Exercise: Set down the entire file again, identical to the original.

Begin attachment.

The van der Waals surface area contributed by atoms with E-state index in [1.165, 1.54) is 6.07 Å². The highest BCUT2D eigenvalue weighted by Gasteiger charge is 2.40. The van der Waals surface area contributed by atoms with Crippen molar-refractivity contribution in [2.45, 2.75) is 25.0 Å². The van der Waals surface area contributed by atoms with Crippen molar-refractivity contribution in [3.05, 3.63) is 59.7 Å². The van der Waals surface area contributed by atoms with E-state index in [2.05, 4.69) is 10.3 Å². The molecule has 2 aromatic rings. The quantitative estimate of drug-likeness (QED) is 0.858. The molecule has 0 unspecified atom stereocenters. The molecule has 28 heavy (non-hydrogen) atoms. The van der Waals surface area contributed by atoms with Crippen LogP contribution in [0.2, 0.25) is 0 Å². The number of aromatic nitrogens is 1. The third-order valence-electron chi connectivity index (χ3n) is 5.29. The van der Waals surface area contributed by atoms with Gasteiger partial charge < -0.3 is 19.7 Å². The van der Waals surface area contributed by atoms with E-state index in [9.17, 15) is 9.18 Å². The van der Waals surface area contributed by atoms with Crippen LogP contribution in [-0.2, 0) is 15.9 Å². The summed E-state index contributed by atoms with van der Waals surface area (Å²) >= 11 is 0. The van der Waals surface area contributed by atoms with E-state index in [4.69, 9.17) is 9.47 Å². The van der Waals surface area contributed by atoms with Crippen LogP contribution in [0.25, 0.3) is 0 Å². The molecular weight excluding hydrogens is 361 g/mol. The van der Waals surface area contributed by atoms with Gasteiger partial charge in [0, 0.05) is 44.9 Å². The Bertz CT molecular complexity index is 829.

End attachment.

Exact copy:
The van der Waals surface area contributed by atoms with E-state index in [1.165, 1.54) is 6.07 Å². The highest BCUT2D eigenvalue weighted by Gasteiger charge is 2.40. The van der Waals surface area contributed by atoms with Crippen molar-refractivity contribution in [2.45, 2.75) is 25.0 Å². The van der Waals surface area contributed by atoms with Crippen molar-refractivity contribution in [3.05, 3.63) is 59.7 Å². The van der Waals surface area contributed by atoms with E-state index in [2.05, 4.69) is 10.3 Å². The molecule has 2 aromatic rings. The quantitative estimate of drug-likeness (QED) is 0.858. The molecule has 0 unspecified atom stereocenters. The molecule has 28 heavy (non-hydrogen) atoms. The van der Waals surface area contributed by atoms with Crippen LogP contribution in [0.2, 0.25) is 0 Å². The number of aromatic nitrogens is 1. The third-order valence-electron chi connectivity index (χ3n) is 5.29. The van der Waals surface area contributed by atoms with Gasteiger partial charge < -0.3 is 19.7 Å². The van der Waals surface area contributed by atoms with E-state index in [9.17, 15) is 9.18 Å². The van der Waals surface area contributed by atoms with Crippen LogP contribution in [-0.2, 0) is 15.9 Å². The summed E-state index contributed by atoms with van der Waals surface area (Å²) >= 11 is 0. The van der Waals surface area contributed by atoms with E-state index in [4.69, 9.17) is 9.47 Å². The van der Waals surface area contributed by atoms with Crippen LogP contribution in [0.25, 0.3) is 0 Å². The molecular weight excluding hydrogens is 361 g/mol. The van der Waals surface area contributed by atoms with Gasteiger partial charge in [0, 0.05) is 44.9 Å². The Bertz CT molecular complexity index is 829.